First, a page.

Court of Appeal calls on Hong Kong government to do more to investigate forced labour
Case is first appeal of landmark judicial review application over forced labour and human trafficking for that purpose
A Hong Kong appellate court on Thursday urged the government to act quickly to plug a loophole over its failure to investigate potential forced labour as seen in the case of a Pakistani man who launched the city’s first judicial review on the subject.
But the three Court of Appeal judges also ruled in favour of the government, concluding that Article 4 of the Hong Kong Bill of Rights, which prohibits slavery, does not cover human trafficking, nor does it entail an obligation to enact a specific offence to combat such human rights violations.
The case was the first appeal of the landmark judicial review application over forced labour and human trafficking for that purpose.
At issue was whether a Pakistani man, identified in court as Zn, was a victim of forced labour, and whether human trafficking for forced labour is covered by Article 4. The appeal also raised the question of whether the government breached its duty under the article by not enacting a specific criminal offence and by not investigating Zn’s case.
Thursday’s 106-page judgment, largely penned by Chief Judge of the High Court Mr Justice Andrew Cheung Kui-nung, was a partial win for both sides.
While Zn said he was thankful for the court’s appeal for the government to do more, his lawyer Patricia Ho said the decision had brought “disheartening news” to victims of human trafficking.
“The judgment is clearly disappointing in that it does not require the government to specifically criminalise human trafficking and forced labour,” the leading human rights lawyer said as she urged authorities to establish a legal framework accessible to victims of human trafficking.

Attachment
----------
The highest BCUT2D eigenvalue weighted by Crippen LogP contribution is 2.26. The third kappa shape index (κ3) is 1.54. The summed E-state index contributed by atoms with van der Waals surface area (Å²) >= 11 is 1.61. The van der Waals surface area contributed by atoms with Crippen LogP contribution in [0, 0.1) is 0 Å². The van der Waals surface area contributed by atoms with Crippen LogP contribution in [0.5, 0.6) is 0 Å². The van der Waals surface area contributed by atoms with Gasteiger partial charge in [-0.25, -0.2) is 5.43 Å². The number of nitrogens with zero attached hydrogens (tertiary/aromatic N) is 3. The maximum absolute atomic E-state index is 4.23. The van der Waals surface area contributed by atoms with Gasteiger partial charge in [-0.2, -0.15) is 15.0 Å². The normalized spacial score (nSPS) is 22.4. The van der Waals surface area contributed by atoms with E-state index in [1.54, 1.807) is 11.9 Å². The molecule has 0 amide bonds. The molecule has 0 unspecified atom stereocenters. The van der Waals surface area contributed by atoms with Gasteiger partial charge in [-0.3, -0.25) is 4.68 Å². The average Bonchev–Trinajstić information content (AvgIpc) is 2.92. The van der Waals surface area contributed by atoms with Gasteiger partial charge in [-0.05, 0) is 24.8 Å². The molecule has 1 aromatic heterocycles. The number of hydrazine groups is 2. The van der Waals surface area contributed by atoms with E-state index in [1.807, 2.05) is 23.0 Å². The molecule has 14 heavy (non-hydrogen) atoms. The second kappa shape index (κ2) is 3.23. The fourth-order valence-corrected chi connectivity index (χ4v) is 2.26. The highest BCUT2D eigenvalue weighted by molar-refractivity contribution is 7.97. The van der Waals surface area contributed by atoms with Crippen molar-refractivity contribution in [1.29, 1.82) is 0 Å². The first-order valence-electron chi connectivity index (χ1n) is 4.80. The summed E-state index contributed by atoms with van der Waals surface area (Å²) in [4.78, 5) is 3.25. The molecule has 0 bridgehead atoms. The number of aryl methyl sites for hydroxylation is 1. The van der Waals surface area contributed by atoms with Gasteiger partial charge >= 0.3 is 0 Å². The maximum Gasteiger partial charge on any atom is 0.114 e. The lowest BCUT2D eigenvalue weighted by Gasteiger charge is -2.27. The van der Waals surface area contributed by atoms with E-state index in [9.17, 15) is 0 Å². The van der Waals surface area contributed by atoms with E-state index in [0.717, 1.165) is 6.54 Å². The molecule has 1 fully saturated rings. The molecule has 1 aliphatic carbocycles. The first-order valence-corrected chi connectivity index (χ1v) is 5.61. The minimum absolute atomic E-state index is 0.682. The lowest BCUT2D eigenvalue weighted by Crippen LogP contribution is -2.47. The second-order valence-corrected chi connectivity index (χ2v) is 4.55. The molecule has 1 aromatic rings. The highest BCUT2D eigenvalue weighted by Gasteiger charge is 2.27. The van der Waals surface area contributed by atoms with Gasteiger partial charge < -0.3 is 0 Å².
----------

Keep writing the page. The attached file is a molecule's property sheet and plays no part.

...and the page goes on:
A Security Bureau spokesman said the government respected the judgment and would seek legal advice on its implications.
“We attach great importance to combating trafficking in persons, as well as all forms of conduct prohibited under Article 4 of the Bill of Rights,” the spokesman said.
Hong Kong has been the target of international criticism, which city officials have said was “not founded in facts”.
The court had heard Zn worked in Hong Kong as a domestic helper for a fellow Pakistani employer, who made him work 15 hours a day without pay, from 2007 to 2010, during which he was also subjected to constant threats and beatings.
Zn testified that when he returned to the city illegally in 2012 to claim more than HK$200,000 (US$25,480) in unpaid wages, he found himself shunted from one government department to another as each claimed his grievances were not under its purview.
In 2016, Mr Justice Kevin Zervos ruled in Zn’s favour, concluding that he was a victim of forced labour and human trafficking. The judge also found the government had failed to fulfil its obligations under Article 4 to investigate the case and criminalise forced labour or human trafficking.
But the government maintained that Zn was not a victim, and argued in appeal that a specific law was not essential as it had other measures to combat related crimes.
On Thursday, Cheung observed that it was “a quantum leap” to say a specific offence was needed because the existing measures were ineffective – given that ineffectiveness may be caused by a variety of reasons, such as the lack of awareness shown in the present case.
“On the evidence, it would appear that [the government officers] were almost as ignorant as the victim himself regarding the concept of forced labour,” Cheung wrote.
He said the government breached its investigative duty under Article 4 because of a lack of training and the total lack of central supervision and coordination in terms of investigating and combating such violations, to the point that practically nobody realised Zn was a possible victim of forced labour.
“Victims may be ignorant, but the government cannot,” Cheung continued.
Mr Justice Jeremy Poon Shiu-chor said this loophole needed to be plugged as soon as possible. “The government simply cannot afford to be complacent but must act swiftly,” he added.
In a statement, Zn thanked the court for acknowledging his suffering and called for the government to do more.
“I don’t want to see anyone go through what I did,” the Pakistani said. “Victims don’t have time to wait.”